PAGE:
4721 Airport Blvd.
Mobile, AL 36608
I usually review some sort of ethnic restaurant around the holiday season. This year is no exception. While the still-absent Chinese buffet taunts the holiday shoppers, forcing them to (gasp!) order from the menu, the gluttonous are fading. Never fear, hungry shoppers. There’s still a way to order all you can eat without making use of the sneeze guard. For that, we are turning this week’s attention to See-Wee-Roll.
It seems another town away from my Midtown palatial estate, but it’s not a far drive to University and Airport. Next to Chick-fil-A, the converted Applebee’s is a little hard to spot if you don’t know what you’re looking for. It was my treat that day, and my very hungry friend Walker spotted the sign as we drove around the shopping center eyeing Al’s Hot Dogs and the recently vacated Jerusalem Cafe.
At our seats it was explained we can order as much of anything from the menu we want. However, we may have to pay a little extra if we don’t finish a good portion of each item. I’m not certain where the line is drawn, but it’d be odd for anything to be left on the table with Walker at my side.
He got the party rolling with a miso soup, a taste of which I was not afforded, but he lapped it up as I enjoyed the snow crab salad. This healthy portion of snow crab was heavy on the mayo, something I knew Walker wouldn’t appreciate, but slices of avocado broke up the pink-and-white color scheme while the masago topping really helped my feelings. Pretty darn good.
Up next was a pair of crabmeat rangoons. Thankfully it was only two, as we had a lot of ground to cover. They were good, but not as good as the gyoza. Our dumplings were fried and seemed to have a light dusting of batter for a bit of crust on the crispy wonton. Definitely worth the trip. Both of these items had a sweet dipping sauce in a tiny reservoir at the corner of the plate. So far, I am liking this place more than I expected.
The entree section is loaded with fried rice, teriyaki, hibachi and all manner of yakisoba noodles, but we were there for the sushi. Starting with nigiri, we ordered two of every one that caught our attention. The shrimp, tuna, white tuna, salmon and red snapper came out together. Walker seemed to follow my every move, shadowing my chopsticks as if he were fearful I’d take two in a row, leaving him out of an experience.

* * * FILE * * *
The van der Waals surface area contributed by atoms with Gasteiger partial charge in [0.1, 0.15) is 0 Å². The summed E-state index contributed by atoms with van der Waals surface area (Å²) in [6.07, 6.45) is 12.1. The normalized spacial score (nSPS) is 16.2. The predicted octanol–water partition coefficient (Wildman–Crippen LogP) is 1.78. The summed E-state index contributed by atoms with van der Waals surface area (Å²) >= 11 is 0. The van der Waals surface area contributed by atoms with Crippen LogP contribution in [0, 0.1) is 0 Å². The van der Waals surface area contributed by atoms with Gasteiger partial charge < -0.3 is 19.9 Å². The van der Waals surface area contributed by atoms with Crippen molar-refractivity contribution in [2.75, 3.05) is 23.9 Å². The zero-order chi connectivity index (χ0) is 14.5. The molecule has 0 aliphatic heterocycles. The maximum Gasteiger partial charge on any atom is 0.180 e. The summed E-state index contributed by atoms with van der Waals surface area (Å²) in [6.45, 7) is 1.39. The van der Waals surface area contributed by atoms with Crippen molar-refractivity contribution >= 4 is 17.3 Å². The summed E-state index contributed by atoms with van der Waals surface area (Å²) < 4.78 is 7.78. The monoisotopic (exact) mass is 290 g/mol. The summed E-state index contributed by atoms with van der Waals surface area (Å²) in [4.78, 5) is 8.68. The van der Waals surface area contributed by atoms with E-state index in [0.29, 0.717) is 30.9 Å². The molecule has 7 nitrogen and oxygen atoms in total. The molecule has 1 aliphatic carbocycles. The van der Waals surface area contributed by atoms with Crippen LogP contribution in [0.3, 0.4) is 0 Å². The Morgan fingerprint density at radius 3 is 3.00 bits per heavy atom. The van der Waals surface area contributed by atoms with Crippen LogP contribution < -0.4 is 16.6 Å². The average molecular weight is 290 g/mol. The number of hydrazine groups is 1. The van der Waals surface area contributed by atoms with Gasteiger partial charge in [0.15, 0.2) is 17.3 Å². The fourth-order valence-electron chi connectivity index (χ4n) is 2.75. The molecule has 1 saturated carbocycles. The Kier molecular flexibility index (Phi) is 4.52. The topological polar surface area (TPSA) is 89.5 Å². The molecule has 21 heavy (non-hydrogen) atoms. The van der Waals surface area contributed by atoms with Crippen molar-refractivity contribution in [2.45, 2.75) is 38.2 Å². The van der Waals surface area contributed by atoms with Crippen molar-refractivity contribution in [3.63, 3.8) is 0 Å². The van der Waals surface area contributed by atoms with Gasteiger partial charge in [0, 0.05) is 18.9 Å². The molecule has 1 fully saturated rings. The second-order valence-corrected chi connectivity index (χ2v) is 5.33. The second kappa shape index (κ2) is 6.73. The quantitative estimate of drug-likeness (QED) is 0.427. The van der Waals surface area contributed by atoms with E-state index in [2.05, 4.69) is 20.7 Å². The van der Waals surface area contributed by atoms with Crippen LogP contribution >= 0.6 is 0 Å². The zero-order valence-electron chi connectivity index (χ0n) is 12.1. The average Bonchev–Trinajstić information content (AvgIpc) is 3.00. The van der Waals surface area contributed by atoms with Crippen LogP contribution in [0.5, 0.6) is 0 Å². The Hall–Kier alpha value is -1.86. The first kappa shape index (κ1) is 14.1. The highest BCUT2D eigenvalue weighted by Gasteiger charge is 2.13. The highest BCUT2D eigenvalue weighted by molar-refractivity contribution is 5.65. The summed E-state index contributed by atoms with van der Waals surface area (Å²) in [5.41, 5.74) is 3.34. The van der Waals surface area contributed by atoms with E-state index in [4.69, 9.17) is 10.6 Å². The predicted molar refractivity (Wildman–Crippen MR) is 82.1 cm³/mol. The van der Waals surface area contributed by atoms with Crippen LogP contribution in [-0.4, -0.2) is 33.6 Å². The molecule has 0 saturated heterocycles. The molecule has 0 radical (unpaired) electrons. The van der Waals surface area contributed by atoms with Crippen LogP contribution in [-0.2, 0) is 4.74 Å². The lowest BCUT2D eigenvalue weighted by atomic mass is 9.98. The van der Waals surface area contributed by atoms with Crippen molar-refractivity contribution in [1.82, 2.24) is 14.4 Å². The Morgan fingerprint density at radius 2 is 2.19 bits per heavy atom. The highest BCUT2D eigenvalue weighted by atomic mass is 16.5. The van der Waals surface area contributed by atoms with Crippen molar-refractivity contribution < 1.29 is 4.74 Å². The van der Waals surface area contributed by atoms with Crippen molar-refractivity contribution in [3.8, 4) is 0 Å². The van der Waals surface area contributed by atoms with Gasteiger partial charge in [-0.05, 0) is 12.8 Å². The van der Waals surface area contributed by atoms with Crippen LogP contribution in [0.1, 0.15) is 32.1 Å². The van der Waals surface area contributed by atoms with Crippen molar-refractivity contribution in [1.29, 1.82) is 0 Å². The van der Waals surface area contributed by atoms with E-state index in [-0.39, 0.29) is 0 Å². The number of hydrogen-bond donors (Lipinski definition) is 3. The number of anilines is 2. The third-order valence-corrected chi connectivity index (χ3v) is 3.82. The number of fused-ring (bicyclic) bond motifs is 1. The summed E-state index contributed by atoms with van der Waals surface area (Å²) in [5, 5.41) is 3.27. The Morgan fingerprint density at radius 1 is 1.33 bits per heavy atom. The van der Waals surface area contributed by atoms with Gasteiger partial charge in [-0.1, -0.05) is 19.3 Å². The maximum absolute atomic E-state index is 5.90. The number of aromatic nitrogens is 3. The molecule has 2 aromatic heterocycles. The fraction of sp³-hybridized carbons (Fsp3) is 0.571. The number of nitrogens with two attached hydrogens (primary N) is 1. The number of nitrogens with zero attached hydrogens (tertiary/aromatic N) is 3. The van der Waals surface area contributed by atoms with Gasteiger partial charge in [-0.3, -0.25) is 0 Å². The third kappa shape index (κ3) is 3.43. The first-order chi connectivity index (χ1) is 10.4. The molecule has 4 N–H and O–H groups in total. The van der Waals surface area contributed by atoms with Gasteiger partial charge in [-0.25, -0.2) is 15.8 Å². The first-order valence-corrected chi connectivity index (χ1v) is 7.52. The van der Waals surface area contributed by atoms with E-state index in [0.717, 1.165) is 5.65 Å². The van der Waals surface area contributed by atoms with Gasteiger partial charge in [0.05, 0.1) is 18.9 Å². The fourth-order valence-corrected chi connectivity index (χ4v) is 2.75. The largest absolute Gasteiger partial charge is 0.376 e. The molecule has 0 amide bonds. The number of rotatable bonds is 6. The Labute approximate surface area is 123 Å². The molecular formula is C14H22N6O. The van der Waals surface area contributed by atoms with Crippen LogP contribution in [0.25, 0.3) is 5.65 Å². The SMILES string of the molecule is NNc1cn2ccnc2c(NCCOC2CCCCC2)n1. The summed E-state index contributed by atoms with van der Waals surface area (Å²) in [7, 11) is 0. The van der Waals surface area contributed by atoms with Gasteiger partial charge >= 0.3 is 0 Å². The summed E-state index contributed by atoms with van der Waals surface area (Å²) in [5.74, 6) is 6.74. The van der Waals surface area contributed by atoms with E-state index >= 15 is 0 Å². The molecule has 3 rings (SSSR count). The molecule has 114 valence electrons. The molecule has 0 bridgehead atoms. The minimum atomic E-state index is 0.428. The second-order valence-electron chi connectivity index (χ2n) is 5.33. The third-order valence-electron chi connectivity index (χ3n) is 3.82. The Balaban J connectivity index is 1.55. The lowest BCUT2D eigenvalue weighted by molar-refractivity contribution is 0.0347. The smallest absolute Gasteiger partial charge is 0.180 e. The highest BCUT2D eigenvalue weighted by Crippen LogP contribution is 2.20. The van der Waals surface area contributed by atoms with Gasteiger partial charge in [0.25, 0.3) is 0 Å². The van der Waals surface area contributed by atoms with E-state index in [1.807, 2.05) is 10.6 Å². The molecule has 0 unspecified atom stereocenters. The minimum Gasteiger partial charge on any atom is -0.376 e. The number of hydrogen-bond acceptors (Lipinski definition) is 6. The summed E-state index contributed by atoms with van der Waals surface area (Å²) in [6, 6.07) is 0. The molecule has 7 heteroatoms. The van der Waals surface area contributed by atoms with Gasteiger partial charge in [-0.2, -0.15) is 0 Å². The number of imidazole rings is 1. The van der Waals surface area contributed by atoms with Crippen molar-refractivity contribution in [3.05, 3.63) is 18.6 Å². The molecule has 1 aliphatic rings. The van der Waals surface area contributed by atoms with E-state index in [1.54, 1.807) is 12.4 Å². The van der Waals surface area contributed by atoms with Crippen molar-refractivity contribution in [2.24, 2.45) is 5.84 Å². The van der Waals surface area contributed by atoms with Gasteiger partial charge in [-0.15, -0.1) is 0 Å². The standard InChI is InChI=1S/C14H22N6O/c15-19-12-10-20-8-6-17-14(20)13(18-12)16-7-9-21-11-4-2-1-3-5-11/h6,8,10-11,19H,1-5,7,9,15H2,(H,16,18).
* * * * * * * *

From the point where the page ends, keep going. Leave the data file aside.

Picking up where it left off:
I needed the tuna in me first. The shrimp were really good, but not as good as the salmon. The white tuna was a unique one for me, not as bold as regular tuna. It was something I could give or take. I also don’t recall having ever had red snapper sushi, but it was pretty mild. Looking back, I regret not having ordered the straight-up masago, but you live and learn.
Next came the rolls. The spicy tuna roll was a bit of a measuring stick for this section of the menu. That was my way of testing my wasabi/soy sauce mix. I had it dialed in about three pieces deep of the six that came out. It may be a boring order, but we were easing into it.
The Rainbow roll was expertly rolled with tuna, salmon, shrimp, red snapper and avocado atop a California base. Again, we weren’t looking for something crazy at this point. We were leaning more toward something familiar to get a good look at what they do here.
I was stuffed, but Walker wanted one more from the specialty menu. I had to veto the Crazy Monkey roll. It’s a fried banana crunchy roll topped with spicy crabmeat. This sounded more like a dare than an option, but if you’ve had it, let me know. A good look at the rest of the page and some polite arguing led us to the Fire Dragon roll. I was looking for a signature roll with lots of masago, but there were none to be found. Our waitress happily added it for an extra half-dollar.
So this roll has shrimp tempura and oshinko on the inside, spicy tuna and green onion on the outside, and let’s not forget our added masago. I had zero idea what oshinko was, but was told by the chef via our waitress, Kaylan, that it’s sort of a pickled radish. It tasted a good bit like a tough pickle, so I was kind of lukewarm on this one. It may have been daikon or something similar, but the pickling just doesn’t soften it enough for my taste. However, I’ll say it was not misrepresented.
Herein lies the rub. It’s all-you-can-eat sushi, and though he wasn’t paying for it, Walker is the kind of man who isn’t going to leave a piece on the plate. I couldn’t let him be the hero, so we suffered together through that last roll, pride doing us in. I wish we’d saved the best for last, but we did not. It was a struggle getting to the car, especially for Walker. I joked we’d have been better off in a handicap spot.
Is this place the best sushi in town? Absolutely not. I’d say it’s better than grocery store sushi and far less expensive. Including my iced tea, our total was $35.40 before tip. The staff is young, but our waitress was a pleasure to deal with. The ambiance is a converted Applebee’s. This isn’t a nice date spot, but see it for what it is and you’ll have fun.
I wish we’d had one of these when I was in college. I’d go back tomorrow for lunch and gladly pony up $15 for some good appetizers and a piece or two of nigiri. Remind me to never order that much again.
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